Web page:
There was a long green line painted on the sidewalk, as if green meant go. But I don't think that was the point. It was saying, and I may be paraphrasing...follow the line. Do no sway, stray, cross over, stay on track. So I did. Following down a street I have not been down since I was in my 20's. Over 30 years ago. Yonge Street. So I couldn't have seen it coming. I was following the line. I stopped and looked right at the window, Ethel, a consignment store, and in the window was me. Thirty years ago. Houndstooth coat. Full length. So full length as I remember it that it came almost to my ankles and I am close to six feet. I broke the rules. Steered over the green line and into the store, asked for the coat, bought it without trying it on, and veered back to the green line looking for a dry cleaner.
My coat 30 years ago never went to a dry cleaner. I bought it at a Salvation Army store and wore it out of the store. That was that. But now I can actually clean things properly. And when I saw Dickies I was excited. A landmark. The same sign since I suspect it was hung a hundred years ago. I dropped off the coat and was excited to hear they could have it back to me by the next day.
So when the next day arrived, a Friday - June 12 to be exact, my first step off the green line was to go back into Dickies.
The cashier saw me coming and had the coat ready for me. A small envelope was stapled to the dry cleaning bag. "There's a secret pocket on this coat, at the bottom, with a zipper," she offered. "Yes, I remember that. Was there something in the secret pocket?"
"Yes," said the cashier. "Yes indeed. Bob wanted to keep it, Bob Dickie that is, the owner. But I said no. Not yours to keep. He usually keeps the money but I don't have any problems with that. Leave money in your clothes we will take it. But this was not money. No sir. Much more...how do I say it best...mysterious? Interesting perhaps. Go ahead. Open up the envelope."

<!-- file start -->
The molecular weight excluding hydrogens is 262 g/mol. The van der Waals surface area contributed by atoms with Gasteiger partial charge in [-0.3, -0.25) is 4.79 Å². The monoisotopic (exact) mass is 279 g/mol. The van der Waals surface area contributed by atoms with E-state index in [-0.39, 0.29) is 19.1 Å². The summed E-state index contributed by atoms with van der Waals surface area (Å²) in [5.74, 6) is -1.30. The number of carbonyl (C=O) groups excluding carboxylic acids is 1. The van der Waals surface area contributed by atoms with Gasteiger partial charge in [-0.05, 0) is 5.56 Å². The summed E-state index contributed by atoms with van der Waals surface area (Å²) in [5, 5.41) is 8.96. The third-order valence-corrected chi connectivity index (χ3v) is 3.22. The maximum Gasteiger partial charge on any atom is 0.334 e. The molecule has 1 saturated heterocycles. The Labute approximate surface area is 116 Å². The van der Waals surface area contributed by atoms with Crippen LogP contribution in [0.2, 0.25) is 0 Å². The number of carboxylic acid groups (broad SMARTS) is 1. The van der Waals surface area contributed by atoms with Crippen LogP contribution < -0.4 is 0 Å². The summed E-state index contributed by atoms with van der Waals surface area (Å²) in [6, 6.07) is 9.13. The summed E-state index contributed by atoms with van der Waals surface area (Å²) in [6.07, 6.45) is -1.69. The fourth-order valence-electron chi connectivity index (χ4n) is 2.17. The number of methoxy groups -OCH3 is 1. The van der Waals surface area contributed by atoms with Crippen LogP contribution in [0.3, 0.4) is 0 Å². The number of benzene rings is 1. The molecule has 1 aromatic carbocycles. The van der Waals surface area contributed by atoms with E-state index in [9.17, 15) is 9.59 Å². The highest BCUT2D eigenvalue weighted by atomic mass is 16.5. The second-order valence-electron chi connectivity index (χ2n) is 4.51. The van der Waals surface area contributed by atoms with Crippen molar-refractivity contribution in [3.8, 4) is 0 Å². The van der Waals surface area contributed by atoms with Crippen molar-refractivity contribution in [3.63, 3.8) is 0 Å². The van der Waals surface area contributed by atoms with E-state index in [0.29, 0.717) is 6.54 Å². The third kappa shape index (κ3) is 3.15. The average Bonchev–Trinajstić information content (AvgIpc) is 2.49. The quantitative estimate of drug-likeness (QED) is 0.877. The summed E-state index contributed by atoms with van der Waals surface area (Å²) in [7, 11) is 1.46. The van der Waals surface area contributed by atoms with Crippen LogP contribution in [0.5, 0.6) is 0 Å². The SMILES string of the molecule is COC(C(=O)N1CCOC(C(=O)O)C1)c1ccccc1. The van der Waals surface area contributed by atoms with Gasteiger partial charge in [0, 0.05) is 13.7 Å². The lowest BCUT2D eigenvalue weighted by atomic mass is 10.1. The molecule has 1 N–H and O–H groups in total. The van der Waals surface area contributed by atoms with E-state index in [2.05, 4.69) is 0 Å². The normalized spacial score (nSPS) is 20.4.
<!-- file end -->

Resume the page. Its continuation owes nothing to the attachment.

I did. And in the envelope was the front of a cigarette package, Cameo Menthol, with the words "help me" scrawled across the back and a locker key. No big mystery on the key front. It had the Union Station logo on it. Locker 1981. Union Station.
"So you are going to tell us if there's a dead body in there right? Dickie is dying to know. Dickie loves a good mystery."
I promised I would. I was only a few blocks from Union Station, Front Street. And it took all of five minutes to be standing in front of the locker in question. Number 1981. Stuck the key in. Turned the lock and it opened.
Hanging from a string at eye level was the other side of the cigarette package, two new words. "Thank you."
And in the locker a briefcase containing money. Lots of money. In bills. Tens of thousands. Maybe hundreds of thousands. And over a dozen passports, all different countries, with no names of photos. Oh and a gun. Forgot that part. A very shiny handgun. Loaded. And if that wasn't enough there was an address written in pencil on the first bill. 324 Euclid Avenue. Bathurst subway station. I used to live there, on Euclid. Not sure of the number but I lived there. With her. The dreaded her. And I remembered the owner.
I had a dilemma. Turn it in? Or keep it? So I kept it. And walked toward the subway to make my way to my old neighbourhood in the heart of Little Italy.